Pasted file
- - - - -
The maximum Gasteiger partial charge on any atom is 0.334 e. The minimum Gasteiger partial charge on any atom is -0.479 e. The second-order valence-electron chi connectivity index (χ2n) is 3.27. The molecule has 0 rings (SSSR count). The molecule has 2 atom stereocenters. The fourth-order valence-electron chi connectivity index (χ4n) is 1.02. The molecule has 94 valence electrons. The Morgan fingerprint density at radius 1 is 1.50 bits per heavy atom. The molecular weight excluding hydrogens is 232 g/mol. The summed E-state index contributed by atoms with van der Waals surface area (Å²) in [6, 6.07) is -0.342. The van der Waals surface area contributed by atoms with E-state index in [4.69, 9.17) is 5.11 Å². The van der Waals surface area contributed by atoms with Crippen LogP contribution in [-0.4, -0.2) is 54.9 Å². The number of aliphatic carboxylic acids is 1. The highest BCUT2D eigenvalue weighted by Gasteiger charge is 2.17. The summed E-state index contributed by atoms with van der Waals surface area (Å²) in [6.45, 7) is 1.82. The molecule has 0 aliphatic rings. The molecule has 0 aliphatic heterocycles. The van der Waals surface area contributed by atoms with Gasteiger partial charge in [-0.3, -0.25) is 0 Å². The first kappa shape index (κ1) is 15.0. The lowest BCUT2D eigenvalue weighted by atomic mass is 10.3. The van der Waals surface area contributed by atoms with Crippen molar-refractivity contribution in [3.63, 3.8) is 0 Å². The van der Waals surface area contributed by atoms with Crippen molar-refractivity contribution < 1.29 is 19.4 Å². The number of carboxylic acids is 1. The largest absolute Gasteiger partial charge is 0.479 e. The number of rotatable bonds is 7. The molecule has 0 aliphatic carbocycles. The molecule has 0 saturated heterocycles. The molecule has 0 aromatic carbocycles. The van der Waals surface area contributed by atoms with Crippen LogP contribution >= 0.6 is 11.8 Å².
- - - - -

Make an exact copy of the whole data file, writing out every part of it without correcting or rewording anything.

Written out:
The maximum Gasteiger partial charge on any atom is 0.334 e. The minimum Gasteiger partial charge on any atom is -0.479 e. The second-order valence-electron chi connectivity index (χ2n) is 3.27. The molecule has 0 rings (SSSR count). The molecule has 2 atom stereocenters. The fourth-order valence-electron chi connectivity index (χ4n) is 1.02. The molecule has 94 valence electrons. The Morgan fingerprint density at radius 1 is 1.50 bits per heavy atom. The molecular weight excluding hydrogens is 232 g/mol. The summed E-state index contributed by atoms with van der Waals surface area (Å²) in [6, 6.07) is -0.342. The van der Waals surface area contributed by atoms with E-state index in [4.69, 9.17) is 5.11 Å². The van der Waals surface area contributed by atoms with Crippen LogP contribution in [-0.4, -0.2) is 54.9 Å². The number of aliphatic carboxylic acids is 1. The highest BCUT2D eigenvalue weighted by Gasteiger charge is 2.17. The summed E-state index contributed by atoms with van der Waals surface area (Å²) in [6.45, 7) is 1.82. The molecule has 0 aliphatic rings. The molecule has 0 aliphatic heterocycles. The van der Waals surface area contributed by atoms with Gasteiger partial charge in [-0.3, -0.25) is 0 Å². The first kappa shape index (κ1) is 15.0. The lowest BCUT2D eigenvalue weighted by atomic mass is 10.3. The van der Waals surface area contributed by atoms with Crippen molar-refractivity contribution in [3.63, 3.8) is 0 Å². The van der Waals surface area contributed by atoms with Crippen molar-refractivity contribution < 1.29 is 19.4 Å². The number of carboxylic acids is 1. The largest absolute Gasteiger partial charge is 0.479 e. The number of rotatable bonds is 7. The molecule has 0 aliphatic carbocycles. The molecule has 0 saturated heterocycles. The molecule has 0 aromatic carbocycles. The van der Waals surface area contributed by atoms with Crippen LogP contribution >= 0.6 is 11.8 Å².